Note: Original drummer Angus MacLise passed away in 1979.

Recommended albums: All of them except Squeeze

Personal thoughts on albums: This is a band who only had four album released. All of them are great. I would get them in the order they were released (The Velvet Underground & Nico, White Light/White Heat, The Velvet Underground, and Loaded). Squeeze has never been released on CD, nor do I think it ever will be. I don’t own it but the curious part of me wants to hear it. As for the VU and Another View albums, I’ve always been meaning to get them. I think those would be for people who didn’t get enough out of those four albums. I think I’d be one of them!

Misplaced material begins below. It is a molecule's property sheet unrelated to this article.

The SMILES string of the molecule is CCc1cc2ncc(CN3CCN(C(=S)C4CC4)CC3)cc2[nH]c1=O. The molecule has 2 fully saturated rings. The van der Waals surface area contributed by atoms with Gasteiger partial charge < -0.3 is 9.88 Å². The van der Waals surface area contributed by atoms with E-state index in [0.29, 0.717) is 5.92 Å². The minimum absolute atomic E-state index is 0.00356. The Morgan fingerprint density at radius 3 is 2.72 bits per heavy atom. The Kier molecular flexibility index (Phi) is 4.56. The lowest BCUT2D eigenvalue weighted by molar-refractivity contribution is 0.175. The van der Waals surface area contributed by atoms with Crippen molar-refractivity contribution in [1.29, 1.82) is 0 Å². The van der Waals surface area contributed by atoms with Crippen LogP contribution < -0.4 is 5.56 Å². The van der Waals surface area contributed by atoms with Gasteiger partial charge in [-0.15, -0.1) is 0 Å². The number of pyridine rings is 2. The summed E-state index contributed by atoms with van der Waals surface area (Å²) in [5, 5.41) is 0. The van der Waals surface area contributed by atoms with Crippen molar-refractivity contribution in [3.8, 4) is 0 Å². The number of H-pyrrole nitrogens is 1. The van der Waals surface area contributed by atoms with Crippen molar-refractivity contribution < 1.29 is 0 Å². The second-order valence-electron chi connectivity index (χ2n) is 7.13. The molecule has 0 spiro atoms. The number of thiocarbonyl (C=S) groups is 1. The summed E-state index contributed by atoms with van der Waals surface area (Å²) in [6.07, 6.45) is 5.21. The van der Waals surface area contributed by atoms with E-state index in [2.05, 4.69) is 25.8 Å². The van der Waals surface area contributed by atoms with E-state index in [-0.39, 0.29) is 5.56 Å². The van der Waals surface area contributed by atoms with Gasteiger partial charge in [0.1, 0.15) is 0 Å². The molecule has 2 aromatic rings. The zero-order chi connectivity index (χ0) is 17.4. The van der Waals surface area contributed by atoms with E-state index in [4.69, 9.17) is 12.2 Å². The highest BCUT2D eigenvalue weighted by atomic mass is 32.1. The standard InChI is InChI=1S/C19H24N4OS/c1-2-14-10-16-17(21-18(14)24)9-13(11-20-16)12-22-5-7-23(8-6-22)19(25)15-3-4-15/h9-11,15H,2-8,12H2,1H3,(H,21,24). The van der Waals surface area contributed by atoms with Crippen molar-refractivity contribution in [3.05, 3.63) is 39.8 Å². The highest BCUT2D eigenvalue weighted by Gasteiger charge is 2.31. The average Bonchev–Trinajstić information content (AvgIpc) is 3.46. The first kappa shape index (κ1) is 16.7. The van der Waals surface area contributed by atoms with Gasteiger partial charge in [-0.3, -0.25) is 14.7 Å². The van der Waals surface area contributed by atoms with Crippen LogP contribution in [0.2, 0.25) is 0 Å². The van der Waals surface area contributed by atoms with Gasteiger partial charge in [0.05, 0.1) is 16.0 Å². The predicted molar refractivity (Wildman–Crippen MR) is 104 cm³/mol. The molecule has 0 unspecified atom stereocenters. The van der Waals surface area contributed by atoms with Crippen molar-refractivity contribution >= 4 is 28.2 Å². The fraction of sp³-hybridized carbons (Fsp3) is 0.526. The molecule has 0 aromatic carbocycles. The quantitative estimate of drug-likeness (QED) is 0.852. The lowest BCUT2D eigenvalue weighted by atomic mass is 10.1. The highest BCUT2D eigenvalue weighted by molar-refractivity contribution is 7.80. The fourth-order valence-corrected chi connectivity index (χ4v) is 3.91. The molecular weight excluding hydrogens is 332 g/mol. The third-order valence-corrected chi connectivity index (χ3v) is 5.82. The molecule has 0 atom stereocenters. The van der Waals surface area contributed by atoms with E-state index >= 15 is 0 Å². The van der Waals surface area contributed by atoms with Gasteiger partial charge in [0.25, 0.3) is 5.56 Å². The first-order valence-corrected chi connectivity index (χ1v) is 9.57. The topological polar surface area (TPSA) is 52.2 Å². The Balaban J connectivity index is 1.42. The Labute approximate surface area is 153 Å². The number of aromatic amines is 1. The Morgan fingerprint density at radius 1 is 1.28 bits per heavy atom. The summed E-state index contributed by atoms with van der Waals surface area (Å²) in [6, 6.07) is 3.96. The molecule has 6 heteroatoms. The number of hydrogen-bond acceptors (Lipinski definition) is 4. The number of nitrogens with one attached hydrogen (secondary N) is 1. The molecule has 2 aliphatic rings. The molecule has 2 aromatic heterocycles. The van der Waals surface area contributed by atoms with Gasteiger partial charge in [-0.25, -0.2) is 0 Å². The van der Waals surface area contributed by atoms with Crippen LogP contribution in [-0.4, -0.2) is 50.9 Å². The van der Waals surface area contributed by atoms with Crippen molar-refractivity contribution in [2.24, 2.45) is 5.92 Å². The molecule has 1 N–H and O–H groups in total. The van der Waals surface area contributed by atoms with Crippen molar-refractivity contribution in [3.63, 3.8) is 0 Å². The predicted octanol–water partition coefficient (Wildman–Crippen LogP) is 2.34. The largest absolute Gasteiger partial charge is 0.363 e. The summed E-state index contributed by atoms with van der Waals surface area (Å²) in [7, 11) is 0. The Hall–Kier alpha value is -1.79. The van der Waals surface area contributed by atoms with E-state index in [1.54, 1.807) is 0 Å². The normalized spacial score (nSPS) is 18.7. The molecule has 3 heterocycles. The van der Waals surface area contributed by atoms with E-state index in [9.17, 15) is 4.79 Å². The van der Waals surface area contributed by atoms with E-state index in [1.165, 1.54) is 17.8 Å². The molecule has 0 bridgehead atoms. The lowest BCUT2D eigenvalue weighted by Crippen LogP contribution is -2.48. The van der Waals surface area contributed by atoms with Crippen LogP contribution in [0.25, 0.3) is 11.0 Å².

Recommended songs: I’m Waiting for the Man, Venus In Furs, Heroin, All Tomorrow’s Parties, Femme Fatale, Sunday Morning, I’ll Be Your Mirror, White Light/White Heat, The Gift, I Heard Her Call My Name, Sister Ray, What Goes On, Some Kinda Love, Pale Blue Eyes, Jesus, The Murder Mystery, After Hours, Sweet Jane, Rock And Roll

Recommended compilations: The band doesn’t have too many of these out. Peel Slowly and See is a box set that gives you everything, except The Velvet Underground album is the infamous “closet mix” that Lou Reed made. Playlist Plus isn’t bad nor is Gold.